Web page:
GIF: Hitler addressing families of the 'martyrs' in front of the Residenz 
Hitler addressing families of those killed two days earlier at the Bürgerbräukeller at a ceremony on November 11, 1939 with the Residenz in the background. The Residenz became the possession of ϟϟ Brigade Commander Christian Weber, described by Otto Strasser as an "ape-like creature" and "the most despicable of Hitler's underlings".
A couple of  examples of the extensive reconstruction that has taken place since it was destroyed in the March 18, 1944 bombing- on the right, the Antiquarium with Drake Winston in the foreground and the Audienzzimmer. That night the RAF launched 958 tonnes of explosive and incendiary bombs on Munich. The National Theatre was completely destroyed; even the iron stage construction melted in the heat and by the next morning only the perimetre walls are remained.  Richard Strauss, who saw the premiere of his last opera "Capriccio" here, described after looking at the heap of rubble how "it was the biggest disaster that has ever broken into my life; there is no comfort."
Looking at what was left of Palais Toerring from Max-Joseph Platz and the Residenz Königsbau towards the opposite way in 1946 and with Drake Winston today from the steps of the opera house.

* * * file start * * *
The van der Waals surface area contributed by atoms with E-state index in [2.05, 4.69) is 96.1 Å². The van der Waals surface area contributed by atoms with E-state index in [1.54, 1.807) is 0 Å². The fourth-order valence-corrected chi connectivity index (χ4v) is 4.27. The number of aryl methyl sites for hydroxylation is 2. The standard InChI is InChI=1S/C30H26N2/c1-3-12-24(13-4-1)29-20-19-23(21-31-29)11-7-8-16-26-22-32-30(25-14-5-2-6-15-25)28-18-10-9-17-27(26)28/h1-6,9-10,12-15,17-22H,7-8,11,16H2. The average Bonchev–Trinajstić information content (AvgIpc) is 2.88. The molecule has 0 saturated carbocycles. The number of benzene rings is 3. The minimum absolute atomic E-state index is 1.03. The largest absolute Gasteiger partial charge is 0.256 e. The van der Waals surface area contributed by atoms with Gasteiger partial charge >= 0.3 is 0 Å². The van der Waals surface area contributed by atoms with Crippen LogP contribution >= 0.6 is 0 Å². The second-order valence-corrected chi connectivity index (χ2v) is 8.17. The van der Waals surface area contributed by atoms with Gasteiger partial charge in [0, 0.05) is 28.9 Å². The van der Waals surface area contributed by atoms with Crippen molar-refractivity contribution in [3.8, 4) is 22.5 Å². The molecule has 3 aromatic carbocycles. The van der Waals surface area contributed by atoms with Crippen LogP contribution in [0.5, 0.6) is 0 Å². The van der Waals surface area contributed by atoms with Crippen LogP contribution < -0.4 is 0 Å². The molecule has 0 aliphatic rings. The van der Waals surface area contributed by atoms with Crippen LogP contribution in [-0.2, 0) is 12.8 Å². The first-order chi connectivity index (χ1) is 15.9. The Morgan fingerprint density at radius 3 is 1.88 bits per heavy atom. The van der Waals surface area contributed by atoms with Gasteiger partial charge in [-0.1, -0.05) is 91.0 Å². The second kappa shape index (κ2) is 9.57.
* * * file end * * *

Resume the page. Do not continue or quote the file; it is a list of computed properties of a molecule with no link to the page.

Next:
Hitler paintings of the Munich Opera House at Max-Joseph Platz.
Two supposed Hitler paintings of the Munich Opera House at Max-Joseph Platz. That on the right is a 25" by 19-3/4" painting of the same building by Hitler just after a rainstorm. It was painted in München in the first half of 1914, when Hitler lived at the Josef Popp residence at 34/III Schleissheimerstraße. Popp in an interview several years later recalled:
He began his painting straight away and stuck to his work for hours. In a couple of days I saw two lovely pictures finished and lying on the table, one of the cathedral and the other of the Theatinerkirche. After that my lodger [Hitler] used to go out early of a morning with his portfolio under his arm in search of customers.

Hitler's plan for the new opera house in Munich, part of its redevelopment under the Third Reich
The opera house during the Day of German Art of July 18, 1937.  Numerous activities were scheduled for that day, such as a procession through town depicting “2,000 years of German culture” beginning with a performance of Tristan und Isolde in the Munich National Theatre to open the festivities.
After the bombing of the night of October 3, 1943 and standing in front today. 
GIF: SA men marching on the corner of Ludwigstraße and Galeriestraße onto Odeonsplatz.
SA men marching on the corner of Ludwigstraße and Galeriestraße onto Odeonsplatz. It was here that Hitler spent most of his time before taking power of Germany in 1933.